MOFFETT FIELD, Calif. – NASA has selected a final destination for its
Lunar Crater Observation and Sensing Satellite, or LCROSS, after a
journey of nearly 5.6 million miles that included several orbits
around Earth and the moon. The mission team announced Wednesday that
Cabeus A will be the target crater for the LCROSS dual impacts
scheduled for 7:30 a.m. EDT on Oct. 9, 2009. The crater was selected
after an extensive review as the optimal location for LCROSS’
evaluation of whether water ice exists at the lunar south pole.
LCROSS will search for water ice by sending its spent upper-stage
Centaur rocket to impact the permanently shadowed polar crater. The
satellite will fly into the plume of dust left by the impact and
measure the properties before also colliding with the lunar surface.
The LCROSS team selected Cabeus A based on a set of conditions that
include proper debris plume illumination for visibility from Earth, a
high concentration of hydrogen, and mature crater features such as a
flat floor, gentle slopes and the absence of large boulders.
“The selection of Cabeus A was a result of a vigorous debate within
the lunar science community that included review of the latest data
from Earth-based observatories and our fellow lunar missions Kaguya,
Chandrayaan-1, and the Lunar Reconnaissance Orbiter,” said Anthony
Colaprete, LCROSS project scientist and principle investigator at
NASA’s Ames Research Center in Moffett Field, Calif. “The team is
looking forward to the impacts and the wealth of information this
unique mission will produce.”
A cadre of professional astronomers using many of the Earth’s most
capable observatories is helping maximize the scientific return from
the LCROSS impacts. These observatories include the Infrared
Telescope Facility and Keck telescope in Hawaii; the Magdalena Ridge
and Apache Ridge Observatories in New Mexico and the MMT Observatory
in Arizona; the newly refurbished Hubble Space Telescope; and the
Lunar Reconnaissance Orbiter, among others.
“These and several other telescopes participating in the LCROSS
Observation Campaign will provide observations from different vantage
points using different types of measurement techniques,” said
Jennifer Heldmann, lead for the LCROSS Observation Campaign at Ames.
“These multiple observations will complement the LCROSS spacecraft
data to help determine whether or not water ice exists in Cabeus A.”
During a media briefing Sept. 11, Daniel Andrews, LCROSS project
manager at Ames, provided a mission status update indicating the
spacecraft is healthy and has enough fuel to successfully accomplish
all mission objectives. Andrews also announced the dedication of the
LCROSS mission to the memory of legendary news anchor, Walter
Cronkite, who provided coverage of NASA’s missions from the beginning
of America’s manned space program to the age of the space shuttle.
“Dad would sure be proud to be part, if just in name, of getting
humans back up to the moon and beyond,” said Chip Cronkite, son of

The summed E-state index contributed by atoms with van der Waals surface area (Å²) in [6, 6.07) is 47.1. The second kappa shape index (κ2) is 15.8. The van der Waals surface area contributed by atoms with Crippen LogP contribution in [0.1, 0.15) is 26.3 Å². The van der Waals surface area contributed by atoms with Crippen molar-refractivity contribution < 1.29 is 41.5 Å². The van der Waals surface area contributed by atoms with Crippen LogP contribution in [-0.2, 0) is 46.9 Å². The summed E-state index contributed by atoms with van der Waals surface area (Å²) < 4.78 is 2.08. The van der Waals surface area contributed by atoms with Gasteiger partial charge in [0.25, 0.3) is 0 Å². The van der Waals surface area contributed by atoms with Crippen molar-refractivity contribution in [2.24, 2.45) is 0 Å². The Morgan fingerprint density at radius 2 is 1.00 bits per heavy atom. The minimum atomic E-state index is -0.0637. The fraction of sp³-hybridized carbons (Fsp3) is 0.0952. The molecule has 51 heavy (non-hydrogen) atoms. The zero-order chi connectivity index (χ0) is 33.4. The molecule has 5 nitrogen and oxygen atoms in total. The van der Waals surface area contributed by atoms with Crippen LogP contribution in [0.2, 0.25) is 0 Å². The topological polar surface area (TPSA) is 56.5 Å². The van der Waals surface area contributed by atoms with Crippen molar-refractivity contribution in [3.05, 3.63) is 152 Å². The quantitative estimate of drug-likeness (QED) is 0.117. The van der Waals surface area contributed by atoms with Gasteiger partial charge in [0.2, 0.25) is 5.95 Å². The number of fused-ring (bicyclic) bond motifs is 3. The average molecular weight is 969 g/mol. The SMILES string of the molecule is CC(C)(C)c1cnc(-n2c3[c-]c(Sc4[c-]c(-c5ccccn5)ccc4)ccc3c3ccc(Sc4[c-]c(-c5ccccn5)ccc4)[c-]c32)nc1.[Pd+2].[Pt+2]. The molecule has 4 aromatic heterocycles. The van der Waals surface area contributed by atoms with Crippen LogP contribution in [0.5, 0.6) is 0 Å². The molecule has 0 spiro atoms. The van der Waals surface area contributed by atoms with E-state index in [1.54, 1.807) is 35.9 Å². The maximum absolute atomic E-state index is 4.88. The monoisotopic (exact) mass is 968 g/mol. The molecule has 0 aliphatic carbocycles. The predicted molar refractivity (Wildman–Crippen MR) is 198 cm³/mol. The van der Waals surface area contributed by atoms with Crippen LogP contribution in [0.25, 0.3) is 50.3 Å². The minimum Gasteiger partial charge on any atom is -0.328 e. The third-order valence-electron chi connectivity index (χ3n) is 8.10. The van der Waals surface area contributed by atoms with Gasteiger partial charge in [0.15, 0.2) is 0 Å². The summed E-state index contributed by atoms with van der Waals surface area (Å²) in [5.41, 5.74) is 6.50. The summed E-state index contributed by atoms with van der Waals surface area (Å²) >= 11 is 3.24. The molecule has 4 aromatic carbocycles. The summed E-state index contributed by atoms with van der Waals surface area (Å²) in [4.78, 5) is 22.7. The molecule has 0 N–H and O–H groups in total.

the famed news anchor.
The LCROSS mission was selected in April 2006 as a mission manifested
with the Lunar Reconnaissance Orbiter. Both missions launched on June
18, 2009 on an Atlas V from Cape Canaveral, Fla. The LCROSS mission
and science operations are managed at Ames.
“The LCROSS team has long been preparing for its final destination on
the moon, and we’re looking forward to October 9,” Andrews said. “The
next 28 days will undoubtedly be very exciting.”
For more information about the Lunar Crater Observation and Sensing
Satellite Mission and images of Cabeus A, visit:
WASHINGTON — NASA Administrator Charles Bolden and European Space
Agency (ESA) Director General Jean-Jacques Dordain signed a
memorandum of understanding Friday for cooperation in the field of
space transportation. The agreement was signed at NASA Headquarters
“From shuttle Spacelab missions to the International Space Station,
ESA has a long history of participating with NASA in human
spaceflight,” Bolden said. “With this agreement, it is our intent to
continue to build this relationship, sharing valuable engineering
analyses and technology concepts that will help transport humans to
low Earth orbit and beyond.”
The agreement will allow NASA and ESA to exchange technical
information and personnel, which will aid the eventual development of
new transportation systems. It is expected that ESA’s Ariane 5
development and flight experience will provide valuable engineering
analyses and technology concepts for NASA’s new launch and spacecraft
“The memorandum of understanding marks a new milestone in the already
very strong and long-lasting cooperation between ESA and NASA,” said
ESA’s Dordain. “The exchange of technical information this document
allows in the fields of space transportation will be beneficial to
both agencies and will facilitate our work toward future launch
systems, human spaceflight and exploration missions.”
The exchanges of information will provide NASA with assistance in a
number of areas, including: composite material technology;
development of payload shrouds; and management of propellants in
spacecraft propulsion systems used for transit to and from lunar
For more information about NASA and agency programs, visit:
WASHINGTON — To prepare for human exploration of the moon and other
destinations in our solar system, NASA is conducting a field test of
rovers and equipment at an Earthly site in the Arizona desert.
Hundreds of students are invited to experience it. NASA’s annual
Desert RATS — or Research and Technology Studies — field test is
underway. The agency has planned a variety of activities to engage